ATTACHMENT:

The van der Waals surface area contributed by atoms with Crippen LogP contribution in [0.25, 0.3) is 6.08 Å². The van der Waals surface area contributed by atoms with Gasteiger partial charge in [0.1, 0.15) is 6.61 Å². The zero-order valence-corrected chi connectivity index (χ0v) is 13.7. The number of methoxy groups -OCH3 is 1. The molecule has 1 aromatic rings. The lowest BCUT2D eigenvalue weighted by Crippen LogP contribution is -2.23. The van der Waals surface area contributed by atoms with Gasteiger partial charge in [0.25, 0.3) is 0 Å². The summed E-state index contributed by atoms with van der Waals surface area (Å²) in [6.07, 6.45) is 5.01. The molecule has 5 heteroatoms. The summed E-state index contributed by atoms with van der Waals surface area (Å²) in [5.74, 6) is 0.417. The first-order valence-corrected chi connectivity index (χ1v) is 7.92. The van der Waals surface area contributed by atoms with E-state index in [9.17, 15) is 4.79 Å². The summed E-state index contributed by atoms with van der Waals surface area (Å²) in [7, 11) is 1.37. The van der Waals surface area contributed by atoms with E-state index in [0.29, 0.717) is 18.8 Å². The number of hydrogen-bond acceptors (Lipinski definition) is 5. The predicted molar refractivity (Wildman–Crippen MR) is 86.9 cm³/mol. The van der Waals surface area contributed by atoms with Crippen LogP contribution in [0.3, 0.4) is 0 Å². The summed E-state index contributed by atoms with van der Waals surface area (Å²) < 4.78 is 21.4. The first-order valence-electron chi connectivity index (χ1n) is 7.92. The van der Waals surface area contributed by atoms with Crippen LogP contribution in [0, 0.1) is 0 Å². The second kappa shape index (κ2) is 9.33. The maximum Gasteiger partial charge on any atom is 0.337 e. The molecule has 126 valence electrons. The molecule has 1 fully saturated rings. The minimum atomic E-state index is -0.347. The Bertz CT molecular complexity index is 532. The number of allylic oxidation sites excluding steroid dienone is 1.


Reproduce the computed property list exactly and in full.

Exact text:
The van der Waals surface area contributed by atoms with Crippen LogP contribution in [0.25, 0.3) is 6.08 Å². The van der Waals surface area contributed by atoms with Gasteiger partial charge in [0.1, 0.15) is 6.61 Å². The zero-order valence-corrected chi connectivity index (χ0v) is 13.7. The number of methoxy groups -OCH3 is 1. The molecule has 1 aromatic rings. The lowest BCUT2D eigenvalue weighted by Crippen LogP contribution is -2.23. The van der Waals surface area contributed by atoms with Gasteiger partial charge in [0.25, 0.3) is 0 Å². The summed E-state index contributed by atoms with van der Waals surface area (Å²) in [6.07, 6.45) is 5.01. The molecule has 5 heteroatoms. The summed E-state index contributed by atoms with van der Waals surface area (Å²) in [5.74, 6) is 0.417. The first-order valence-corrected chi connectivity index (χ1v) is 7.92. The van der Waals surface area contributed by atoms with E-state index in [9.17, 15) is 4.79 Å². The summed E-state index contributed by atoms with van der Waals surface area (Å²) in [7, 11) is 1.37. The van der Waals surface area contributed by atoms with E-state index in [0.29, 0.717) is 18.8 Å². The number of hydrogen-bond acceptors (Lipinski definition) is 5. The predicted molar refractivity (Wildman–Crippen MR) is 86.9 cm³/mol. The van der Waals surface area contributed by atoms with Crippen LogP contribution in [0.3, 0.4) is 0 Å². The summed E-state index contributed by atoms with van der Waals surface area (Å²) < 4.78 is 21.4. The first-order valence-electron chi connectivity index (χ1n) is 7.92. The van der Waals surface area contributed by atoms with Crippen LogP contribution in [0, 0.1) is 0 Å². The second kappa shape index (κ2) is 9.33. The maximum Gasteiger partial charge on any atom is 0.337 e. The molecule has 126 valence electrons. The molecule has 1 fully saturated rings. The minimum atomic E-state index is -0.347. The Bertz CT molecular complexity index is 532. The number of allylic oxidation sites excluding steroid dienone is 1.